Arctic Yearbook 2014 - Page 337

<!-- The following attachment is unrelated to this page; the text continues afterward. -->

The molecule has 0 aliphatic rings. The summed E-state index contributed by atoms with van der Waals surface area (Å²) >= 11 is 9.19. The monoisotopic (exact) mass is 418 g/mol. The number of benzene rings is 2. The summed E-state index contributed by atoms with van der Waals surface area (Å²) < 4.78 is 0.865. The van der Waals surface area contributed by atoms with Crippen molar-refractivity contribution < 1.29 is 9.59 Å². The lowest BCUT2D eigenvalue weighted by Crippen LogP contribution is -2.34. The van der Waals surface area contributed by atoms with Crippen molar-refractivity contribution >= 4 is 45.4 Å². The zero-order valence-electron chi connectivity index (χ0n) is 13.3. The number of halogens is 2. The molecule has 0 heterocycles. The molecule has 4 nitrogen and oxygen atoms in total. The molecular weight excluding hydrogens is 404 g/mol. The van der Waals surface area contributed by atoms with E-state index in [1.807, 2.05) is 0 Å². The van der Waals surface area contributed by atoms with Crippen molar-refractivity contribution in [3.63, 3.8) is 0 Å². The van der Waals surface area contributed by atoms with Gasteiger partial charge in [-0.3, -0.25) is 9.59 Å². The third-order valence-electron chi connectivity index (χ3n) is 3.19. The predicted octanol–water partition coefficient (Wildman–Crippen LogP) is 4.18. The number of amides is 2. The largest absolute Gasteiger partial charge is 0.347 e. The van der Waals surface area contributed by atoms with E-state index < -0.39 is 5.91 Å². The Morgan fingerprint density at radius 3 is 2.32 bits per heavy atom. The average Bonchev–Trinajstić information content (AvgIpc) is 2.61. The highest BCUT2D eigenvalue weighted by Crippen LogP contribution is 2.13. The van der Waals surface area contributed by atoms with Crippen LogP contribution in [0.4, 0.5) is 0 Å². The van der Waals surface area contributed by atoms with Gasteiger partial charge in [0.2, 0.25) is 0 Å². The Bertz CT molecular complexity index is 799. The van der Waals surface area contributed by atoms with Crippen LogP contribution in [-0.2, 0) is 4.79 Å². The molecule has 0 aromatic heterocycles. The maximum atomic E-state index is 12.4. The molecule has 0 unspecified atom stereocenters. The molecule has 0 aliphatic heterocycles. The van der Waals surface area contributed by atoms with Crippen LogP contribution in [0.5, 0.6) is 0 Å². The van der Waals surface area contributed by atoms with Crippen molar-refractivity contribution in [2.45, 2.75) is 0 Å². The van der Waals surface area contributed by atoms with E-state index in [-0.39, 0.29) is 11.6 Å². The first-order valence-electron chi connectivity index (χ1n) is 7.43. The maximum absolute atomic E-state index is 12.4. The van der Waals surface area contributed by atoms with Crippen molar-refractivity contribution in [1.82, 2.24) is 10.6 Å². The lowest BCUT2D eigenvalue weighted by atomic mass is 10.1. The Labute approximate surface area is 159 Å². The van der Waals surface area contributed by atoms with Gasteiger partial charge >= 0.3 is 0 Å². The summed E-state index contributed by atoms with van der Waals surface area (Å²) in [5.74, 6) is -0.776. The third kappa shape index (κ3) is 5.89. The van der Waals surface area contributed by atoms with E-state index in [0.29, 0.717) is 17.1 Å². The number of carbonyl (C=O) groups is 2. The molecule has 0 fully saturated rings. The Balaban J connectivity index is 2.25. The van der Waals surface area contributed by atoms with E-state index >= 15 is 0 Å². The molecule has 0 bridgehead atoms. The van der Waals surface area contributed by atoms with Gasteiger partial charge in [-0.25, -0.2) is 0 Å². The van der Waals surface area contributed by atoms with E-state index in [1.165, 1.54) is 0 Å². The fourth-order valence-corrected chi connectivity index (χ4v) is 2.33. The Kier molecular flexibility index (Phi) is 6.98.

337 Arctic Yearbook 2014 where the design was made by Icelandic companies and the actual building was performed by Chinese labour. This case suggests a strong historic path-dependency, by centuries of human capital creation leading to a full-fledged knowledge-based economy based on natural resources in the 21st century. One of the main future challenges for Iceland will be to maintain a diversified portfolio of domestic educational and research programs, while at the same time maintaining a strong tradition of “brain circulation” with international top-universities. The Faroe Islands illustrate that a knowledge-based energy sector can be created even though no economically viable oil and gas resources are found and with a less extensive history of human capital building and “brain circulation”. Over the past 100 years the main steps have been taken to create the human capital base it has today. In recent years revenues from exploration activities have been used to support knowledge institutes and increase their capacity. In turn, these institutes supply the economic sectors with human capital that remains closely linked to these institutes via guest lectures and research opportunities. Technological innovations and the Internet have reduced the impact of remoteness and distance, particularly important for the Faroe Islands, and have thereby increased the opportunities for “brain circulation” with the rest of the world. The main challenge for the Faroe Islands in the future will therefore be to develop a new University campus in Tórshavn with the necessary facilities to attract more students and researchers to the country. Greenland stands at the beginning of creating a knowledge-based economy. Human capital is an important factor, and the Icelandic and Faroese examples show that even a small state can create sufficient human capital to support a knowledge-based economy. This is particularly important if it wants to localise the benefits from a future energy sector as much as possible. The example of the Faroe Islands is most promising to Greenland, since it illustrates that it is not mandatory to have a century-long history in large scale human capital building and “brain circulation”. Breaking with an economy based on primarily natural resources can be achieved, provided that emphasis is placed on building strong knowledge institutes and creating a critical mass of human capital locally. Education and the creation of human capital are defined as one of the top priorities and receive a lot of attention in Greenland. Institutes such as the School of Minerals and Petroleum have been created to support knowledge development related to the oil and gas sector. “Brain circulation” and exchange of experience takes mainly place with Denmark, Norway and North America (USA and Canada). The main challenge for Greenland will be to establish a critical mass of skilled labour and to deal with the risk of foreign labour influx if oil and gas activities really take off. References Ármannsson, P.H. (2005). Orkuver og arkitektúr [Power plants and architecture]. In S. Pálsdóttir (eds), Fyrirtækið og umhverfi þess [Landsvirkjun 1965-2005: The company and its environment] (pp. 201242). Reykjavík: Hið íslenska bókmenntafélag. The Challenges & Opportunities for Microstates in Developing an Energy Sector